1h6bJWQk0PZwpyNiKBhIcJw

The Men Who Quilt

An afternoon with the dudes of QuiltCon

“There are a few of us,” Daniel Rouse, a 50-year-old male quilter from Oakland, tells me about men who quilt competitively.

We’re walking through the exhibition room at QuiltCon, the world’s preeminent quilting competition/expo/training conference, at the Pasadena Convention Center, and all around us are some of the most intricate, stunningly beautiful works of textile art I’ve ever laid my eyes on — all of them hand-made by hobbyist quilters such as Rouse. Two in particular standout: A monstrous 12-square-footer that seemingly includes the entirety of the color spectrum — small lengths of fabric, each with a distinct hue, arranged in triangular patches to create sections of various oranges, greens, yellows, blues, purples and reds; and a mesmerizing white-and-blue number whose trapezoidal design is soothing, but also makes it feel as though your eyes are going crossed.

For his part, Rouse looks like a tragically hip art school professor — blue floral shirt; acid wash jeans; glasses; and an impeccably kept beard. He’s also one of the rare males with quiltwork on display this weekend. “In general, the fiber arts are more for women,” Rouse tells me. “Sewing and knitting, all that stuff, is seen as domestic work, and men aren’t encouraged to do it. Girls are taught to sew and boys aren’t.”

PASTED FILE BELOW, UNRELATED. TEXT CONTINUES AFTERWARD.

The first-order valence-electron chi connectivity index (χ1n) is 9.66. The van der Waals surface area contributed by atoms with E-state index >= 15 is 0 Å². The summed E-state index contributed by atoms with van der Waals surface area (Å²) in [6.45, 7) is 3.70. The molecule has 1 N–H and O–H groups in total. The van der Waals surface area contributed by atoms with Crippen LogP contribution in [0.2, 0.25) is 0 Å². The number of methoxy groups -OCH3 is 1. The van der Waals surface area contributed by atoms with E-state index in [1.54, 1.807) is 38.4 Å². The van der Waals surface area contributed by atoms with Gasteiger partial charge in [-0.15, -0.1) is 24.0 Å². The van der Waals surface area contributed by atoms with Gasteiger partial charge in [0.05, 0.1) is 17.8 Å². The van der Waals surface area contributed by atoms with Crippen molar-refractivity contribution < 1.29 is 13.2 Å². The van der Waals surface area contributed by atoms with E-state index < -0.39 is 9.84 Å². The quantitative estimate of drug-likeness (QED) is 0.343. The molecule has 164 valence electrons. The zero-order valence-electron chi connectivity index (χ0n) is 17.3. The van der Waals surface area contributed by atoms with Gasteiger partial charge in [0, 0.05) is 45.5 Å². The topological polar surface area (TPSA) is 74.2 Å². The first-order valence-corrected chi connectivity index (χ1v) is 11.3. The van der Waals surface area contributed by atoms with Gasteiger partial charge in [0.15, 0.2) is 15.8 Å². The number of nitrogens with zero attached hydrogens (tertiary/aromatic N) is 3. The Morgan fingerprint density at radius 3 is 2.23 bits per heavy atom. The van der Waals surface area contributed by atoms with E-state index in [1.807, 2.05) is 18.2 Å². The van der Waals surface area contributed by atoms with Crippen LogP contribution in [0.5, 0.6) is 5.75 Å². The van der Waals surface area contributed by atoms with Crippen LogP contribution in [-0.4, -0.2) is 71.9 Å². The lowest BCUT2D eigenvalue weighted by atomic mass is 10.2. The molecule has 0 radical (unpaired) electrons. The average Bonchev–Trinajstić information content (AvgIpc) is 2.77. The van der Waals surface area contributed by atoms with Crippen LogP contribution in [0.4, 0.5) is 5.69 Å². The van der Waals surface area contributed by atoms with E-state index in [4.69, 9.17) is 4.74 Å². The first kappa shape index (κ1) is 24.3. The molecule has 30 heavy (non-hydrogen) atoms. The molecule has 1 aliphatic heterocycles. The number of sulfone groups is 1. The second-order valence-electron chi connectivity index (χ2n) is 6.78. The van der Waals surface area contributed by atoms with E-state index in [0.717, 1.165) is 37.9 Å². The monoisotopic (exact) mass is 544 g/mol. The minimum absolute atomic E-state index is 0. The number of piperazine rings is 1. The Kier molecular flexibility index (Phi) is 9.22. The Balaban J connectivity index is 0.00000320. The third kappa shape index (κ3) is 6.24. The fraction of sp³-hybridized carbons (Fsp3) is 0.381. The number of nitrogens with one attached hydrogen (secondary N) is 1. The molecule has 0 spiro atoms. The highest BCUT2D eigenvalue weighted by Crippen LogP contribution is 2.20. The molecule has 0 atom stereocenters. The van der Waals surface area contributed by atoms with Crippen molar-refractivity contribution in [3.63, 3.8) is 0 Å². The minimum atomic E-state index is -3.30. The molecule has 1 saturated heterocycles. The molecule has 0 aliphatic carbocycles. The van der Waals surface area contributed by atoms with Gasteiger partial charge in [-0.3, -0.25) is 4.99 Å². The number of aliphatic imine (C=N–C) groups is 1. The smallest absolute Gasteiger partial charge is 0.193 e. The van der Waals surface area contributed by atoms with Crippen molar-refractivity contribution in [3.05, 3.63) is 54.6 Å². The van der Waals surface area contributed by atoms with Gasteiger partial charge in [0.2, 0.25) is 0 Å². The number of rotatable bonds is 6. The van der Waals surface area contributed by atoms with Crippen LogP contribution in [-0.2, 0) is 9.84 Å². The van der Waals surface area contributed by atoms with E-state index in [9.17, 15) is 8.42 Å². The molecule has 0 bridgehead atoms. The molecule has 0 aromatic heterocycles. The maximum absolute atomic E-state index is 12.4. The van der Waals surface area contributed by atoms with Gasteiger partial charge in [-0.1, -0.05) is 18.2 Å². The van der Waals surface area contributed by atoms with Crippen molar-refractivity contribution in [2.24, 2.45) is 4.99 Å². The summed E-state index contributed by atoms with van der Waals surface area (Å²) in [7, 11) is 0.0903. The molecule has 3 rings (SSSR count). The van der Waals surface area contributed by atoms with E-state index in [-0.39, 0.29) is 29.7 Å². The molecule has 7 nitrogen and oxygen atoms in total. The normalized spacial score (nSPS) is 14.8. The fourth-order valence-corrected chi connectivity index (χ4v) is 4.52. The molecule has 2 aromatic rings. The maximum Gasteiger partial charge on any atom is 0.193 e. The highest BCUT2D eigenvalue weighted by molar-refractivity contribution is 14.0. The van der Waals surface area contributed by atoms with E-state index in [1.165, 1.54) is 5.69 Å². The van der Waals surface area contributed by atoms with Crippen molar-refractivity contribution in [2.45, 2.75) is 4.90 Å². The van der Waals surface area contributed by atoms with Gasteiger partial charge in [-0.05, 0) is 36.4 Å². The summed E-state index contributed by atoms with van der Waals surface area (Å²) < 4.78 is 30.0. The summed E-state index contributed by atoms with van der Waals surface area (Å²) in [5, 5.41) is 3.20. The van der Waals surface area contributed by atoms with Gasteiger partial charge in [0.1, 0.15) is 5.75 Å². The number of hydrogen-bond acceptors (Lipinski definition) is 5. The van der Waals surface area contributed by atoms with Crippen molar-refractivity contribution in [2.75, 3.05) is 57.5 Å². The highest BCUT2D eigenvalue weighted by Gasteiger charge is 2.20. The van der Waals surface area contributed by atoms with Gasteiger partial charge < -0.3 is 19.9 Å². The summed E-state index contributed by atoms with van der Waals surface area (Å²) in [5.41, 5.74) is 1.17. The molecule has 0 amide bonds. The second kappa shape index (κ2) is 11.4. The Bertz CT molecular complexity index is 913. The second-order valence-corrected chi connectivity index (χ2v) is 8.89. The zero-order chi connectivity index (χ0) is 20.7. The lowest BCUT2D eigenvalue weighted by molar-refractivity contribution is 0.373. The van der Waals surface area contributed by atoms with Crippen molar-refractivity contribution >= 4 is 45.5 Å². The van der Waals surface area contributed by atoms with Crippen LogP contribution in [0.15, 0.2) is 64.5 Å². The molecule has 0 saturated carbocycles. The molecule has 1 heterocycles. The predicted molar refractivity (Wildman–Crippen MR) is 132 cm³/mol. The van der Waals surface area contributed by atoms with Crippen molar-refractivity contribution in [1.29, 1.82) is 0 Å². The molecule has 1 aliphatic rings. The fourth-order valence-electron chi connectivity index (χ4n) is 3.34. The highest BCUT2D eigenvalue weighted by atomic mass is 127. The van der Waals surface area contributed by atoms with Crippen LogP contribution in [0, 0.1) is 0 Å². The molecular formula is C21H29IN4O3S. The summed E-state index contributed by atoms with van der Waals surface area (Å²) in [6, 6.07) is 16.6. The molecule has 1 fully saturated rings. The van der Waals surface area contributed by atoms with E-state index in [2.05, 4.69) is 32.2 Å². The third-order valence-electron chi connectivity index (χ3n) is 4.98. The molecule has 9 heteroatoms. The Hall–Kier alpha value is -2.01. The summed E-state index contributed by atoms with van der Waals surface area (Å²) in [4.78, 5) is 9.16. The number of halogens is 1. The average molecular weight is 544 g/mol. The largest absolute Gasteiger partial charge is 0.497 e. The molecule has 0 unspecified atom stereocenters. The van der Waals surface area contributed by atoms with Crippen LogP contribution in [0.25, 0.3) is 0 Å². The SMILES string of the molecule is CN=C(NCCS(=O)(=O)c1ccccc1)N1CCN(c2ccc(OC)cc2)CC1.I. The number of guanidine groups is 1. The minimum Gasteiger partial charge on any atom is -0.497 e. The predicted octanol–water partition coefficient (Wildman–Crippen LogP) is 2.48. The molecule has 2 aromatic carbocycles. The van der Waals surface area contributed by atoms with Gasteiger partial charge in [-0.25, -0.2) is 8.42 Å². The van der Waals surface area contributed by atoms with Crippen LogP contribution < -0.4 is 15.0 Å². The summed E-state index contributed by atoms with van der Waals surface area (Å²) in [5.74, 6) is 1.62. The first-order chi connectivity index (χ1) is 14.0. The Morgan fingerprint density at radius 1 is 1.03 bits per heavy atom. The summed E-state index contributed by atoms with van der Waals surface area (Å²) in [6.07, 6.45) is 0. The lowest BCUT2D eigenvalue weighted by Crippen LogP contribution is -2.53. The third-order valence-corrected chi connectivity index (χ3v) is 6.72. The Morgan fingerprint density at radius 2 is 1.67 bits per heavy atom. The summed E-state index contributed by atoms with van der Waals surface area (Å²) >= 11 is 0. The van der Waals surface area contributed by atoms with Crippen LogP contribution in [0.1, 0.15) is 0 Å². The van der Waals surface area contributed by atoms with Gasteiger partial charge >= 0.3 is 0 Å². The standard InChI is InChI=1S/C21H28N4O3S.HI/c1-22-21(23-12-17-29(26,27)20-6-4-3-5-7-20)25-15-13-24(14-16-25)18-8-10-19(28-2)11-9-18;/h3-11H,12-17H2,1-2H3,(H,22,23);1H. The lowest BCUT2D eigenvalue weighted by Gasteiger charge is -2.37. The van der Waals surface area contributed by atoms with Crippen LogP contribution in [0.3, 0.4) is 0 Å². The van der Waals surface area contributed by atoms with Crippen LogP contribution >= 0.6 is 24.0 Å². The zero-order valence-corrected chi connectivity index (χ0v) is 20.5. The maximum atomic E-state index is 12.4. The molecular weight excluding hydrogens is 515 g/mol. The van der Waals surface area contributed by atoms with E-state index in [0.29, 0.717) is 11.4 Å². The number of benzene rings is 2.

And so, at QuiltCon, the line for the women’s restroom is constant, while the men’s is non-existent. The gender disparity is also reflected in the membership of the Modern Quilt Guild, the group that hosts Quiltcon. Founded in 2009, the guild already has more than 13,000 members in 200 chapters across 39 countries — and a whopping 98 percent of them are women.

All of which makes Rouse impossible to miss — well, that and his towering 6-foot-4 frame. He can’t go more than 15 minutes without random women — most of them strangers who know of him only through the internet — stopping him and congratulating him on inclusion in this year’s show. Rouse is “the best,” one assures me.

He’s certainly among the best. More than 1,400 quilters submitted pieces for this year’s competition, and Rouse’s piece — a Warholian, duo-tone rendition of RuPaul — is one of the 300 that qualified for the jury round. (The quilt took 20 yards of fabric, 2,000 yards of thread and more than 120 hours for him to complete.)

View this post on Instagram

Hanging out with my Mama Ru quilt at #quiltcon

A post shared by Dan Rouse (@dsrouse) on

“A lot of quilters have been producing a lot of protest quilts this year,” Rouse explains of his piece. “I was looking to make a protest piece, too, but I wasn’t coming up with anything exciting.” Instead, he decided to create something joyful. “I’ve been determined to find joy in my life this year. RuPaul gives me so much joy with his music, his podcast, and of course, Drag Race. And this quilt brings me joy,” the quilt’s description reads.

Rouse started quilting 10 years ago. He moved out of his house and into an apartment as part of a painful breakup, and thought making a quilt would be a way for him to “own” his new space. “My first piece was ugly,” he says. “It was a queen-sized green blob that I imagine has proved useful for packing furniture. I gave it away years ago.”